Choose one of the topics below, follow the instructions in step by step that will be provided below
MLA style, 12-point font, double space, CITATION required + 3 pages
1) In Plato’s Crito, Socrates puts forth the position that one should never return a wrong with a wrong. He argues that his escape from the prison in Athens would be returning a wrong with a wrong, and so he decides to stay. Do you agree with Socrates that retaliation is always wrong? Be sure to explain his reasoning and your reasons for agreeing or disagreeing. If you disagree with Socrates, then explain when/where/why revenge or retaliation is ever permissible. If you agree, then explain how you would respond to a critic who thinks that “an eye for an eye” is a just, fair policy.
2) One of the reasons Socrates gives for not escaping from prison is that it would be a violation of the law. Is Socrates correct in holding such a rigid position when it comes to following the law? Are there times when breaking the law is morally permissible? If you think the answer is yes, then provide at least one example of when it would be permitted and explain why it would be permitted. If you agree with Socrates and think that one should never break the law, then explain how one should handle a situation where the law is in conflict with one’s sense of morality.
3) Kant claims that a good will is “good without qualification”–that it is good regardless of the results of its actions. J.S. Mill, a Utilitarian philosopher who we did not cover, seems quite opposed to this idea and focuses primarily on consequences in his moral assessments (Aristotle takes a similar stance). Who do you think is correct? Should we only consider an agent’s intentions when making moral judgments, as Kant suggests? Or are results just as (or more) important? For example, can we praise somebody whose actions constantly fail to produce good results so long as they have good intentions? How far can we take this? What is more important in our moral assessments: intentions or consequences? Pick a side and defend.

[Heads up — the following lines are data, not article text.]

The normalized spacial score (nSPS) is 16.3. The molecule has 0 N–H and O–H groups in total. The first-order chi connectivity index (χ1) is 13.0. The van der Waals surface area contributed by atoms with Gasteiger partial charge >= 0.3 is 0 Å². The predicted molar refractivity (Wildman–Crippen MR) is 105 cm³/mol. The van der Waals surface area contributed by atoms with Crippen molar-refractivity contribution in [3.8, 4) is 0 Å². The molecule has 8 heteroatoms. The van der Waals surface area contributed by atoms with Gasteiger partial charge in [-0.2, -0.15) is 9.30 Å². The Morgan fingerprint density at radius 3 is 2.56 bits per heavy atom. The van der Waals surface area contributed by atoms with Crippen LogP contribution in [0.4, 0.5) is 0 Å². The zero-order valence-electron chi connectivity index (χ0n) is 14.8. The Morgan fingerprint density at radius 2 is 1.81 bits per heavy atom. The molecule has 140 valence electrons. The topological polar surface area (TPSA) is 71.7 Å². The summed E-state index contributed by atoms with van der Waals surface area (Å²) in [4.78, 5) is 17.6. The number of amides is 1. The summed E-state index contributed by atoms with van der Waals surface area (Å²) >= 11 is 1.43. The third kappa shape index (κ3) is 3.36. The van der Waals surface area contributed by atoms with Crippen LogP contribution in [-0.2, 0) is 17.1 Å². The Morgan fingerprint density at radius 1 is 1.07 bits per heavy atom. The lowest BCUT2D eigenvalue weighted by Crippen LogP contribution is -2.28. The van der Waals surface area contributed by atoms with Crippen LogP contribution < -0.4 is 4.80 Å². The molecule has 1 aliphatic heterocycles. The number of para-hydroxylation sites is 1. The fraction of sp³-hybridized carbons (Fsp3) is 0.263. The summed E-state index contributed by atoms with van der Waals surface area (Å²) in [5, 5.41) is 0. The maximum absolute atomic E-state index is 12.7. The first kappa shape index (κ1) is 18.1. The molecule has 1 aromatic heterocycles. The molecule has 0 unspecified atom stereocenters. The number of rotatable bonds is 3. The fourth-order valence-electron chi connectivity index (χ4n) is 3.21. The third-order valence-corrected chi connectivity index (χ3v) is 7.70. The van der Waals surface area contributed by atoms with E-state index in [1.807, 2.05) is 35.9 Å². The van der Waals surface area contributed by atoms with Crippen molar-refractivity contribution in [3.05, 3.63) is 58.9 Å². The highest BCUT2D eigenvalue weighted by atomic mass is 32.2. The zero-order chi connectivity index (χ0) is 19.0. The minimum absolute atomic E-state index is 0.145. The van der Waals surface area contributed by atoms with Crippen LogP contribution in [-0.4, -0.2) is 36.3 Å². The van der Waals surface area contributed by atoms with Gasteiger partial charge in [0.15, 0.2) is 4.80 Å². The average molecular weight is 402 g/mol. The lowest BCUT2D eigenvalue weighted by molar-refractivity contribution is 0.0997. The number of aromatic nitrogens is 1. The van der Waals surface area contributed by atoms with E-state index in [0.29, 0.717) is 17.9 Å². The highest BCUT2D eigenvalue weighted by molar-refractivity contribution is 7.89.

4) Imagine that you are an astronaut working on the international space station and that an alien spacecraft makes contact with you. The aliens want to destroy all life on Earth but are willing to listen to your pleas. If you are able to convince them with an argument, then they will spare all life on Earth. Pick one of the philosophers we have covered this semester and write and argument to the aliens which utilizes the views of the philosopher you have chosen.
5) Imagine that you are in a crowded market in India, and you see an assassin heading straight for Gandhi with a pistol in his hand. You happen to be armed with a rifle and have a very clear shot of the assassin’s head. Also, assume that you are an excellent marksman (or woman) and that there is no chance of harming any innocent bystanders (also no chance of pinning the assassin down before he takes his shot or of injuring him non-fatally). What do you do? Would you shoot the assassin? Would you jump into the path of the bullet? Or would you just stand by and watch? What is the right thing to do?
6) Was Nietzsche correct when he said that “God is dead?” (We discussed what he meant by this in class). In other words, do you feel that faith/religion/spirituality no longer plays the prominent role it once did in society as a whole and in the everyday lives of individuals? If this is the case, then has another “God” replaced the old one? Also, is it possible to find meaning and value in a universe without “God” (in Nietzsche’s sense of the word—God as a guiding, universal doctrine/principle that transcends our temporal existence)? Or is Sartre correct to claim that “without God, everything is permitted”? Explain.
7) In Sartre’s lecture “Existentialism is a Humanism” he makes the claim that humans are endowed with a radical freedom – that man is “condemned to be free.” Are we as radically free as Sartre claims? Or are there certain limits to freedom that Sartre fails to mention? Simone de Beauvoir explains that women and certain minorities have limits to their freedom which Sartre failed to explore. Is she right? (Do not forget that Sartre mentions two limits to our freedom: (1) facticity and (2) other freedoms.)